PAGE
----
Here’s Why Emotions Are The Secret Sauce Of Innovation26 January, 2017 / Articles
Many business leaders tell me that one of their top priorities is increasing the quality and speed of their organizational innovation. Faster and better is now being applied to innovation just as it has been applied for decades to operational excellence. This need is being driven by faster paces of change, more complexity, connectivity, transparency, reduced barriers to entry and by exponentially advancing technology.
Artificial intelligence systems, deep learning, smart robots, the Internet of Things, nanotechnology, virtual and augmented reality will transform every business function. Operational excellence will be technology-based and, in many industries, commoditized. That would leave innovation as the key strategic value creation differentiator.
When I ask those business leaders what they’re doing to create more and better innovation, they usually answer in two ways: they are hiring better people and/or they are putting in place better processes. When I ask them what they’re doing to emotionally enable more innovation in their organizations, they usually look at me like I’m crazy or respond “what do you mean?”
Innovation is Emotional
Innovation is not just a cognitive process. It’s emotional. It requires doing something new or novel, and that can be scary because it requires the courage to enter the unknown and it involves learning from experimental failures. Many of us learned as children that success comes from making the fewest mistakes. We learned to avoid making mistakes and looking stupid. We also developed emotional defensives to protect our views of ourselves – to protect our ego. Protecting our ego and fear are the two big emotional inhibitors of innovation.
How do we begin to see new things that others don’t see? As importantly, how do we perceive reality more accurately – see what we do not usually see? How do we have the courage to explore the unknown? How do we create something new? We have to overcome our fears of failure in order to iteratively learn. We have to overcome our self-centered views of the world so we can perceive the world as it is not as we believe it is. We must be more open-minded and less emotionally defensive when our views are challenged by others or by new facts. We must reflectively listen in a nonjudgmental manner. And to do all of that, we absolutely have to manage our emotions and be emotionally intelligent about our and others’ emotions since innovation is a team sport.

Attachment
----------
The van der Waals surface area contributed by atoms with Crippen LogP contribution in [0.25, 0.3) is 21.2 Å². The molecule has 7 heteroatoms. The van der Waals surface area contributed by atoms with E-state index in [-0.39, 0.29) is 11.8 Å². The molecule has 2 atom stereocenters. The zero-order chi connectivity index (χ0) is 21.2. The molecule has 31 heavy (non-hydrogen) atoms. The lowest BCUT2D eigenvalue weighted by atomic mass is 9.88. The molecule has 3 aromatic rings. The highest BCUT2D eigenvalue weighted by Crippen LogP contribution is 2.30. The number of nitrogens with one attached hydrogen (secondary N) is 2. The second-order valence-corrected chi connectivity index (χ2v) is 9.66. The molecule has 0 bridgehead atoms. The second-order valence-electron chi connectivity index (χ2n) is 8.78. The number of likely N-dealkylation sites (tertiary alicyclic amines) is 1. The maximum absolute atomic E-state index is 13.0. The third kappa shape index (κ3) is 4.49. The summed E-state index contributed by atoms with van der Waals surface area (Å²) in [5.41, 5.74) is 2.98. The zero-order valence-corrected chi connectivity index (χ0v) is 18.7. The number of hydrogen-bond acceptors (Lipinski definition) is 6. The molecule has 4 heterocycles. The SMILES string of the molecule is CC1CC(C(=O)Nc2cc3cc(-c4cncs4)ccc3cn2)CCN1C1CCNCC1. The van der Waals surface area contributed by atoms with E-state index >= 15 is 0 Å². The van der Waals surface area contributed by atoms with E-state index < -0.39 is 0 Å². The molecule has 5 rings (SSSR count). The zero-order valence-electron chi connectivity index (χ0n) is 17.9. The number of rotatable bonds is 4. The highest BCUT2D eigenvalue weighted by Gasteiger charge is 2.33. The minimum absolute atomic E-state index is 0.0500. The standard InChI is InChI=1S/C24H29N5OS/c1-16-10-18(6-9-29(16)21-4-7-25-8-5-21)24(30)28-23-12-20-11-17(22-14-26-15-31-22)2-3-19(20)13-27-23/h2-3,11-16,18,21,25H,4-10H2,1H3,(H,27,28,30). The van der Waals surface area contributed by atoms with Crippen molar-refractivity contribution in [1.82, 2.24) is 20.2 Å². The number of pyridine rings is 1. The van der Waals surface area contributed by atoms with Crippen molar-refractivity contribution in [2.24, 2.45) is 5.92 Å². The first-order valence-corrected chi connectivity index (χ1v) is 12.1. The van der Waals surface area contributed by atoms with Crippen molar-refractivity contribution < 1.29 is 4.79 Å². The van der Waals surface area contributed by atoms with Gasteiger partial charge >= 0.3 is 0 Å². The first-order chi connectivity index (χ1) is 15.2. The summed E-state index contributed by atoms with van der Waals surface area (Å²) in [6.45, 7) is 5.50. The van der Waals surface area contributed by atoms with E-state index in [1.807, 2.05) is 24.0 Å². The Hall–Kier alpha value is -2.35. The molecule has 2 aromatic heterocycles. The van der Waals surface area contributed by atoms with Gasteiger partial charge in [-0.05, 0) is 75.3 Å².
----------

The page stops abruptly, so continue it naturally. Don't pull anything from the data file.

Leading research by cognitive, social, and positive psychologists including Barbara Fredrickson and Alice Isen has produced strong evidence that positive emotions enable and enhance cognitive processing, innovative thinking, creativity and lead to better judgments and decision making. Research has also shown that negative emotions—especially fear and anxiety—have the opposite effect. Fears and anxiety in the workplace can take many forms, including fears of looking bad, speaking up, making mistakes, losing your job, or not being liked. All of us are insecure and fearful to a certain extent and in certain situations. We want to be liked. We want to be accepted by the team. We want to fit in.
Organizations must confront these emotional enablers and inhibitors through leadership role modeling, culture, human development and by implementing research-based processes that individuals can use to manage their ego and emotions. Organizations must design their work environments to reduce fears, insecurities, and other negative emotions. One important component is to create an environment of Psychology Safety.